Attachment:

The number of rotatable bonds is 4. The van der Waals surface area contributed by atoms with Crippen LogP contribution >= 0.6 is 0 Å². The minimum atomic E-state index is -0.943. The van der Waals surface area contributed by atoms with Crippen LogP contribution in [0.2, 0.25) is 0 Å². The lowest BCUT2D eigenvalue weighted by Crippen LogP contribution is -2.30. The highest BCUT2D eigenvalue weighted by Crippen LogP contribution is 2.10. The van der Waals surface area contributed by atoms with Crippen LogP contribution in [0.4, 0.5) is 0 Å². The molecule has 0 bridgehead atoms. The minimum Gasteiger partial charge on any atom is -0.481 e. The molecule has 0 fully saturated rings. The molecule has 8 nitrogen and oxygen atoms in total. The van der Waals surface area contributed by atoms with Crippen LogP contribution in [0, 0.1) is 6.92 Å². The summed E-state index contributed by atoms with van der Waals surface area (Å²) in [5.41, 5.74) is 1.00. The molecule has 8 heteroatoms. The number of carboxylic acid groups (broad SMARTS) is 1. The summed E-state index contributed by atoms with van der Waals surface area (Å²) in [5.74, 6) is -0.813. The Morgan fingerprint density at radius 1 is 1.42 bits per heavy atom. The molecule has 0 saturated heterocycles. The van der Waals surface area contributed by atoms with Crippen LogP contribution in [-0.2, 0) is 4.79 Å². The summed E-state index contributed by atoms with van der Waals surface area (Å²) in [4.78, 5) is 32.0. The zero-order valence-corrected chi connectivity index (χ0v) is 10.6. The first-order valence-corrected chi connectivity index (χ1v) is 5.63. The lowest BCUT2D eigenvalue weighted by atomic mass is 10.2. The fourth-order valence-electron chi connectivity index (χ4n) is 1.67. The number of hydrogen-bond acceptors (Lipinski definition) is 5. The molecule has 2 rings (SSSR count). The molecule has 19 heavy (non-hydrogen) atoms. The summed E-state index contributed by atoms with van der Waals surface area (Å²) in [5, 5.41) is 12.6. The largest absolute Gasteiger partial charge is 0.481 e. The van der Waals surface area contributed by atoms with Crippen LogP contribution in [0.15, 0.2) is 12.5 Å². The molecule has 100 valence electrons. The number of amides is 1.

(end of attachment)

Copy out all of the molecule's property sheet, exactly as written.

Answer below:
The number of rotatable bonds is 4. The van der Waals surface area contributed by atoms with Crippen LogP contribution >= 0.6 is 0 Å². The minimum atomic E-state index is -0.943. The van der Waals surface area contributed by atoms with Crippen LogP contribution in [0.2, 0.25) is 0 Å². The lowest BCUT2D eigenvalue weighted by Crippen LogP contribution is -2.30. The highest BCUT2D eigenvalue weighted by Crippen LogP contribution is 2.10. The van der Waals surface area contributed by atoms with Crippen LogP contribution in [0.4, 0.5) is 0 Å². The molecule has 0 bridgehead atoms. The minimum Gasteiger partial charge on any atom is -0.481 e. The molecule has 0 fully saturated rings. The molecule has 8 nitrogen and oxygen atoms in total. The van der Waals surface area contributed by atoms with Crippen LogP contribution in [0, 0.1) is 6.92 Å². The summed E-state index contributed by atoms with van der Waals surface area (Å²) in [5.41, 5.74) is 1.00. The molecule has 8 heteroatoms. The number of carboxylic acid groups (broad SMARTS) is 1. The summed E-state index contributed by atoms with van der Waals surface area (Å²) in [5.74, 6) is -0.813. The Morgan fingerprint density at radius 1 is 1.42 bits per heavy atom. The molecule has 0 saturated heterocycles. The van der Waals surface area contributed by atoms with Crippen LogP contribution in [-0.2, 0) is 4.79 Å². The summed E-state index contributed by atoms with van der Waals surface area (Å²) in [4.78, 5) is 32.0. The zero-order valence-corrected chi connectivity index (χ0v) is 10.6. The first-order valence-corrected chi connectivity index (χ1v) is 5.63. The lowest BCUT2D eigenvalue weighted by atomic mass is 10.2. The fourth-order valence-electron chi connectivity index (χ4n) is 1.67. The number of hydrogen-bond acceptors (Lipinski definition) is 5. The molecule has 2 rings (SSSR count). The molecule has 19 heavy (non-hydrogen) atoms. The summed E-state index contributed by atoms with van der Waals surface area (Å²) in [5, 5.41) is 12.6. The largest absolute Gasteiger partial charge is 0.481 e. The van der Waals surface area contributed by atoms with Crippen LogP contribution in [0.15, 0.2) is 12.5 Å². The molecule has 100 valence electrons. The number of amides is 1.